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Graduate students deliver AI-driven comedic battles in new party-style game ‘Jazz vs Waffles’

Ever wished you could see Taylor Swift battle a jar of pickles? What about a toaster oven battling Winnie the Pooh? Or maybe even an overly caffeinated ghost of Christmas past versus a 1950s housewife? That reality may be closer than you might think with “Jazz vs Waffles,” a new online party game created by a group of graduate students at DePaul University and Columbia College Chicago. 

Created in the style of traditional role playing games and fused with the capabilities of AI-generated language models, the game allows users to enter a character and opponent of their choosing to duke it out virtually. Users are able to select plays for their character in virtual battles as AI generates results and narrates the experience. 

Kim Galovich, a graduate student at Columbia College who is earning her MFA in creative writing, and her boyfriend Tyler Sanders, a game design MFA student at DePaul University, are two of the three brains behind the project, which first began to take shape last August. 

“Originally we were thinking that this is just a student project experiment that we’re doing — make the prototype of it then move onto the next project,” Sanders said. “But our friends just kept sending us so many screenshots of ridiculous things that they were making with it and people kept wanting to play it.” 

The group of creators have spent hundreds of hours of work developing and tweaking the game and integrating the AI model. “So much of the time spent on it has just been figuring out how to make the AI, the large language model, do what we need it to do,” Galovich said. 

AI has been a part of video games for many years and has shown up in elements such as “if-then” scenarios that anticipate players’ decisions. For the creators of “Jazz vs Waffles,” AI has offered opportunities for custom gameplay that wouldn’t be possible without the new language model. 

“We’re mainly thinking of it, in terms of this game, as an opportunity because this game couldn’t exist without [it]. Five years ago, you couldn’t make this game,” Sanders said. “We’re just trying to lean into the new affordances provided by this technology.”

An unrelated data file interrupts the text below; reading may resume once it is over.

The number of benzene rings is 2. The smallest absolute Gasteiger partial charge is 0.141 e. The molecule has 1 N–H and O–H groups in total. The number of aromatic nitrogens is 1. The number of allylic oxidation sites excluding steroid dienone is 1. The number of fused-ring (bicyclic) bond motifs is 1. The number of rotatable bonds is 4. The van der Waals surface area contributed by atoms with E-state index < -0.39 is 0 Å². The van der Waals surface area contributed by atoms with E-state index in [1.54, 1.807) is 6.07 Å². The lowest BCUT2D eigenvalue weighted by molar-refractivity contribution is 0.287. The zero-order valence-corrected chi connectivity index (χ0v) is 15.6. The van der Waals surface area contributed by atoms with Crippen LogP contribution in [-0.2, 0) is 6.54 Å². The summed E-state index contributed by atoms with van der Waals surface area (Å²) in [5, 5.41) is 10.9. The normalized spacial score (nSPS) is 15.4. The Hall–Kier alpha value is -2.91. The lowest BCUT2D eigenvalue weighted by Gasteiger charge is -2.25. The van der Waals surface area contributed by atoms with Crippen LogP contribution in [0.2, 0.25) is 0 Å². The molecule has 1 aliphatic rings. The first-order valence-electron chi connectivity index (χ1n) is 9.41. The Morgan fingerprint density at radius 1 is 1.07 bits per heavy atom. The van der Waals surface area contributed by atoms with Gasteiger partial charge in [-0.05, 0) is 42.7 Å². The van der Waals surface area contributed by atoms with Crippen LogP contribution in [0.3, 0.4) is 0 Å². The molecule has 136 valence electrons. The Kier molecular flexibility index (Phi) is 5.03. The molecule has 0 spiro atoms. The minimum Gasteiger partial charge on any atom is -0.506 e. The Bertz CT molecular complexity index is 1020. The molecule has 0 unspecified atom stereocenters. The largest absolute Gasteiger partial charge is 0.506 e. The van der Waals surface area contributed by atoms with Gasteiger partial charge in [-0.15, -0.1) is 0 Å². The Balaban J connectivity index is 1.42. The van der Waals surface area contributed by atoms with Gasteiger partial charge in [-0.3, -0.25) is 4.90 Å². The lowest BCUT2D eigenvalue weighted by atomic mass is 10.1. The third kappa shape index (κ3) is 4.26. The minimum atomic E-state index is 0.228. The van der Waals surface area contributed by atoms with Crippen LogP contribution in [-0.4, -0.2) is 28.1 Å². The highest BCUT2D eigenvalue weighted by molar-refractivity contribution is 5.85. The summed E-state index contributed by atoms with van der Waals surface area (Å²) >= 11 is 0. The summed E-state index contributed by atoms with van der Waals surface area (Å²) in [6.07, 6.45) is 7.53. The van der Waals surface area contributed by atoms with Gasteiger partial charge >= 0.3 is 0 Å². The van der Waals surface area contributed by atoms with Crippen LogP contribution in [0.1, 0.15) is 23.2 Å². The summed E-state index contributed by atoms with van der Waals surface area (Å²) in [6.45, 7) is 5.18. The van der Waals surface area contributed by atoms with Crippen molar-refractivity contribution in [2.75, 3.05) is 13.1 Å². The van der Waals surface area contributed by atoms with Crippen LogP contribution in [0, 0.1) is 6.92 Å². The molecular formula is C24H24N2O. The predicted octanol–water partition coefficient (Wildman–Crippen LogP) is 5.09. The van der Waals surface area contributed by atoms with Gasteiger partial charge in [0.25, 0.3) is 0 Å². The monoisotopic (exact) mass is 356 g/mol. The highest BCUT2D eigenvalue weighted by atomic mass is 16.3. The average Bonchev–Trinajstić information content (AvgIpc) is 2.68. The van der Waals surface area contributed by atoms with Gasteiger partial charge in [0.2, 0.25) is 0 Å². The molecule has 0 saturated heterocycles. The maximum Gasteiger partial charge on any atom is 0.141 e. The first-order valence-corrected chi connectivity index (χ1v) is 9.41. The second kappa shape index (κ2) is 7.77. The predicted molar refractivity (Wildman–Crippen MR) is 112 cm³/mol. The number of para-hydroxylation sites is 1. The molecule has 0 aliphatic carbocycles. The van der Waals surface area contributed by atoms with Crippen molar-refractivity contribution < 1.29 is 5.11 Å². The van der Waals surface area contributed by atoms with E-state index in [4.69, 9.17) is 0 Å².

“Jazz vs Waffles” opens with allowing players to type in any person, object or thing they want to play as a character. From there, users can select their own opponent in the game, or roll the dice and allow the AI model to select the opposition before leading into the good-spirited battle between subjects. The battle continues between subjects as text dialog representing each opponent is scribbled across the screen and action prompts for attacks are offered. The game is generally a good-spirited battle between the chosen subjects, and visually takes reference from the 2-bit aesthetic of late 20th century games. 

“We’ll make sure to use any catchphrases that [character] is known for, or if they are known for talking in a thick accent, it will capture that or any nuances like that, and that adds a lot of humor to the game,” Sanders said of the game’s generated characters. “We’re thinking of it very much in the lens of improv comedy, where the cast asks for a suggestion from the audience and then uses that suggestion.” 

Matthew Payne, associate professor of film, television, and theatre at the University of Notre Dame, has extensively researched and written about video gaming and its culture. The integration of AI into video gaming, such as what “Jazz vs Waffles” has done, can allow users more opportunities in gameplay, he said.

“On the one hand, it promises to give game-makers more ways of crafting and expanding their imaginary worlds at a fraction of the production costs,” Payne said. The result, he said, can “allow players to have more diverse and interesting play experiences.”

As with most emerging technologies, there are legitimate concerns about what AI technology might do when implemented into creative work. “Embedding AI tools into games introduces unknowns that could destabilize or upend the gameplay experience since the designers are ceding content creation to these new tools,” Payne added. 

The game has only been available to play since this spring and is still in its beta phase. However, it’s already amassed around 700 users. In going forward with the “Jazz vs Waffles,” Galovich and Sanders hope to get the game to a wider audience and showcase the positive ways that AI can be used in creative fields. 

“But if I’m honest with myself my actual biggest hope is that a lot of people play it and send me their screenshots of the silly things they made,” she added with a chuckle. 

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